Just as with our physiological needs, our executable needs as programmers can be met with varying degrees of utility. Technically, loading a BASIC program from a floppy disk and typing RUN meets our need. But not in the same way as a REPL that has a command-line history and code completion.

Either way, if all we can do is run code, we won’t get far. Anything remotely complex will be a disaster of confusion, un-maintainability, and errors. We need to manage that complexity, and the most basic way to do that is by creating abstractions.

Need to Create Abstractions

It’s difficult to understand and modify a large codebase. By creating abstractions we have a hope of doing so. An abstraction is any way to create a higher-level construct. It could be as simple as functional decomposition or creating data types. It could be as complex is an advanced type system, pattern matching, or inheritance.

Regardless, we have no hope of successfully writing and managing computer software without some way to create and use abstractions. As with our need to execute code, our need to create abstractions can be met in a variety of ways. Technically, jumping to a pre-defined memory location that contains a subroutine is a form of abstraction. This is far less convenient than calling a named function.

When our need for abstracting code is met, we can accomplish a great deal. But the moment we must collaborate with another person (including ourselves in the future!), we’ll run into problems. With two distinct minds working on a piece of software, there will be different ways to accomplish things, different possible abstractions. This leads to inconsistency, which a codebase hard to deal with, as you must understand more than you need to.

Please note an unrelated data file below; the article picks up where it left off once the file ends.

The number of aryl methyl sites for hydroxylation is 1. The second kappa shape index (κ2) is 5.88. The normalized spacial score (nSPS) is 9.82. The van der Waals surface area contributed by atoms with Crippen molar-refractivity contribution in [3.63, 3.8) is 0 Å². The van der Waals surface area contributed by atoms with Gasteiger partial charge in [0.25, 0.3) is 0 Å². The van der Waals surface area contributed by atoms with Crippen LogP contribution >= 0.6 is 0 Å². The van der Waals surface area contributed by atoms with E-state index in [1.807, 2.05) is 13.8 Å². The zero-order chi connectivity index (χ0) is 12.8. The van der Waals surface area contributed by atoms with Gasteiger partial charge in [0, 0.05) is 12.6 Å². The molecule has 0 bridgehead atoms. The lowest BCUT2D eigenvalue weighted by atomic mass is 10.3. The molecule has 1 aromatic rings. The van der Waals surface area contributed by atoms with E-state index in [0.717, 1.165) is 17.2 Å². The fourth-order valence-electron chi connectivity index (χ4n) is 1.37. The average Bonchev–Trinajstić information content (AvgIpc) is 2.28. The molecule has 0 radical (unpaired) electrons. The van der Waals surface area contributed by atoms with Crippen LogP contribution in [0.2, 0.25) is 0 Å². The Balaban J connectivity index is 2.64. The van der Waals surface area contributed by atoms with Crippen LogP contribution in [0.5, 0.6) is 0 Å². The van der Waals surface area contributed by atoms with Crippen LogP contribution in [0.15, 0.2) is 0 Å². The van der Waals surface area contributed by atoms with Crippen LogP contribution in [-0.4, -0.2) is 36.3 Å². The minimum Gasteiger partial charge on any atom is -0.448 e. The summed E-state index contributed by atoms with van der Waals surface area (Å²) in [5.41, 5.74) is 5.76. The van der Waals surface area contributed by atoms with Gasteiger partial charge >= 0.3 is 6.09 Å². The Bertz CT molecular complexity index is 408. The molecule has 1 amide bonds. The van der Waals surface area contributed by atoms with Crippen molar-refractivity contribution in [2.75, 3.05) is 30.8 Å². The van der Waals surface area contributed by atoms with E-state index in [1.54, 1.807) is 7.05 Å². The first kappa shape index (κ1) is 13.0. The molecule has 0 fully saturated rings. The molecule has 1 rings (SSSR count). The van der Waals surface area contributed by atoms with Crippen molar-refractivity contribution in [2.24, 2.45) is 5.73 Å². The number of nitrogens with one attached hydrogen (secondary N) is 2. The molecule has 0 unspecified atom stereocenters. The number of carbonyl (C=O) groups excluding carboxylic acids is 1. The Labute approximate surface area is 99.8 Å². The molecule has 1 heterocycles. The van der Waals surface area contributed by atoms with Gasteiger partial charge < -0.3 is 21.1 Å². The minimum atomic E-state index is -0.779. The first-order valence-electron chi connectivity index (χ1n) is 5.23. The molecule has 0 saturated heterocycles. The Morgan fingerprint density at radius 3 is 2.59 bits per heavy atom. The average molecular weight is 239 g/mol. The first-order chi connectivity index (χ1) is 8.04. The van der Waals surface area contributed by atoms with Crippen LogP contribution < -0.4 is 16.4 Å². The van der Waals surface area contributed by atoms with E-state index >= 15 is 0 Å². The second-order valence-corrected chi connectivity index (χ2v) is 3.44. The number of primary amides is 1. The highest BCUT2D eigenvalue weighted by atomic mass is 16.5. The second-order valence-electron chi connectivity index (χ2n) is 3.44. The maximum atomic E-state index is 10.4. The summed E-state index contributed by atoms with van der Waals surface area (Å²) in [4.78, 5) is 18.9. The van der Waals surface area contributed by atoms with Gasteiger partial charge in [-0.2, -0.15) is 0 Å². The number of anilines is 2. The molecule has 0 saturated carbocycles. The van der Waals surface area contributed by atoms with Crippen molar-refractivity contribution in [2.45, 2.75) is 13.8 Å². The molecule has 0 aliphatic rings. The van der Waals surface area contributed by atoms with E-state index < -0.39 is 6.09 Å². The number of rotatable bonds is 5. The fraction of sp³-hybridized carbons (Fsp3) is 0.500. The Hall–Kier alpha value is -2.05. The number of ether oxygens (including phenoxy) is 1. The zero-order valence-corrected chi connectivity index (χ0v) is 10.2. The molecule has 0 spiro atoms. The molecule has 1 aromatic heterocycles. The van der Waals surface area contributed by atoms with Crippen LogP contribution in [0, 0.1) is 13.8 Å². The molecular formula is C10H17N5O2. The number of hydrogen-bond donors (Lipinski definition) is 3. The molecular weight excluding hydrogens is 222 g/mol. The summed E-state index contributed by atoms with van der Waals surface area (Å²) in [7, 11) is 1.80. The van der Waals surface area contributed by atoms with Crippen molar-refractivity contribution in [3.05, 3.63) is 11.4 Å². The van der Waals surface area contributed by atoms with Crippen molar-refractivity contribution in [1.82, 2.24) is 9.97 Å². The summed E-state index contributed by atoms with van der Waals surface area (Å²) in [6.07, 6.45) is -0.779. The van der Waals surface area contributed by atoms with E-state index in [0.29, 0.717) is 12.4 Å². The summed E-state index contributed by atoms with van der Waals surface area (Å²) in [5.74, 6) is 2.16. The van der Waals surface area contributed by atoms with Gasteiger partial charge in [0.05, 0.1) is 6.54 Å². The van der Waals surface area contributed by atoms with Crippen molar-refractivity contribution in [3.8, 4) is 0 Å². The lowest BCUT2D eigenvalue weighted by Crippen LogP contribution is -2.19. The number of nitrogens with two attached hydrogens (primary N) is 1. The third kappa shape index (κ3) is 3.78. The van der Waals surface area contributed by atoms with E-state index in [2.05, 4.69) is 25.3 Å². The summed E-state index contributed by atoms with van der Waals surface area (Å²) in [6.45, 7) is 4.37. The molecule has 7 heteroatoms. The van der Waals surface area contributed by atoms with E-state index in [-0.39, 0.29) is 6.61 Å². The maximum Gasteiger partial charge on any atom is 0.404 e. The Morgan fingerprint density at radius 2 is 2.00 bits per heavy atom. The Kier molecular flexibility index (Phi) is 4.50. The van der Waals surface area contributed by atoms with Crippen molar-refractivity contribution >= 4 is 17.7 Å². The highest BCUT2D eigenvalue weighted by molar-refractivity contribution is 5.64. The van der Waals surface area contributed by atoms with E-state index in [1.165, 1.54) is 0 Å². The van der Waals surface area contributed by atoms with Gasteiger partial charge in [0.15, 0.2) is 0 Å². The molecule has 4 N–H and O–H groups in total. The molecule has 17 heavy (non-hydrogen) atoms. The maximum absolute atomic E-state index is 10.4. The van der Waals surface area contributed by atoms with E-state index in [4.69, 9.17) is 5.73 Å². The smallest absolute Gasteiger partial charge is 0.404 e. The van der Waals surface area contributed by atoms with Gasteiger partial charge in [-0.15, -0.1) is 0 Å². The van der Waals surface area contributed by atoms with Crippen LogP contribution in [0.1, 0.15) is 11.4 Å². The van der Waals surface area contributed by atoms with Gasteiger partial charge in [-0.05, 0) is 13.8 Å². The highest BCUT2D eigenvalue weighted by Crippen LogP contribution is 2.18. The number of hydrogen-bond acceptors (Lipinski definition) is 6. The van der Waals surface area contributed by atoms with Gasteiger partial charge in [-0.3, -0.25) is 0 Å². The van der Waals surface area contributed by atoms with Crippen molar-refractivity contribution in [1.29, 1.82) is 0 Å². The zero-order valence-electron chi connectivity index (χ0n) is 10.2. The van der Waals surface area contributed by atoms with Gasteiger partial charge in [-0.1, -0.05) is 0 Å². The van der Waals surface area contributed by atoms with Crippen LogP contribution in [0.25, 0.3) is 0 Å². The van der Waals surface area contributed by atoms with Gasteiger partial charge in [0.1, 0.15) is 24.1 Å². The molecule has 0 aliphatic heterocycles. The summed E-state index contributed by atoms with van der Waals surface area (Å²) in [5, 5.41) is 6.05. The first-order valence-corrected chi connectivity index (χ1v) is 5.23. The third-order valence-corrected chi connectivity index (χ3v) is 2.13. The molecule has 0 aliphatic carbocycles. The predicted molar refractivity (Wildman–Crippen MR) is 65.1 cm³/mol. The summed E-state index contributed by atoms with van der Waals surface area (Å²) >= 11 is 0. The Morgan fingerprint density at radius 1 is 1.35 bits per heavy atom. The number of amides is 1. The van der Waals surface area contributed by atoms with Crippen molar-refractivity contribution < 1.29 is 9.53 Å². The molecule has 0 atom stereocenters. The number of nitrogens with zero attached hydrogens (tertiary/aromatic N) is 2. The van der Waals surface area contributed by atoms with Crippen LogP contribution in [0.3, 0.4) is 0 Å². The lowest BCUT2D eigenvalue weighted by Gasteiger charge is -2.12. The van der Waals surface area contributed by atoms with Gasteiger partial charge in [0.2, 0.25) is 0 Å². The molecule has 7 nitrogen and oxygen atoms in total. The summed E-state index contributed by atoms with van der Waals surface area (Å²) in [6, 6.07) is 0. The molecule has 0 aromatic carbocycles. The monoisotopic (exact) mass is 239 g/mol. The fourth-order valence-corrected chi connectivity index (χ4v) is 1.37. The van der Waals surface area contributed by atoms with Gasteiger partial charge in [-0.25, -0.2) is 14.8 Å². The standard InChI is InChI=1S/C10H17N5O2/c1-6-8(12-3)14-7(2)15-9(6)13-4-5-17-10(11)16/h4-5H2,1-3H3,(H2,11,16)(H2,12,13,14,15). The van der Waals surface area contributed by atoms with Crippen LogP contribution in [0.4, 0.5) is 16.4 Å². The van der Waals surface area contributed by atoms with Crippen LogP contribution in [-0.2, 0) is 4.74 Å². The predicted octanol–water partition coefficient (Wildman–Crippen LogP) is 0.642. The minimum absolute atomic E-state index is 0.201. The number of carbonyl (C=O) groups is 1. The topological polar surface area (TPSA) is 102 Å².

Need for Consistency

Sometimes, the lack of consistency is merely annoying. Sometimes, however, it can be disastrous. We’ve all heard about the Mars probe that crashed because half the team was using Metric and the other half Imperial. Their need for consistency wasn’t being met, and all the great abstractions in the world couldn’t help.

The way to manage consistency is to establish conventions, but they need to be put into code. The need for consistency is only met when it’s difficult (or ideally impossible) circumvent conventions and be inconsistent.

For example, here are two ways to define a function in JavaScript: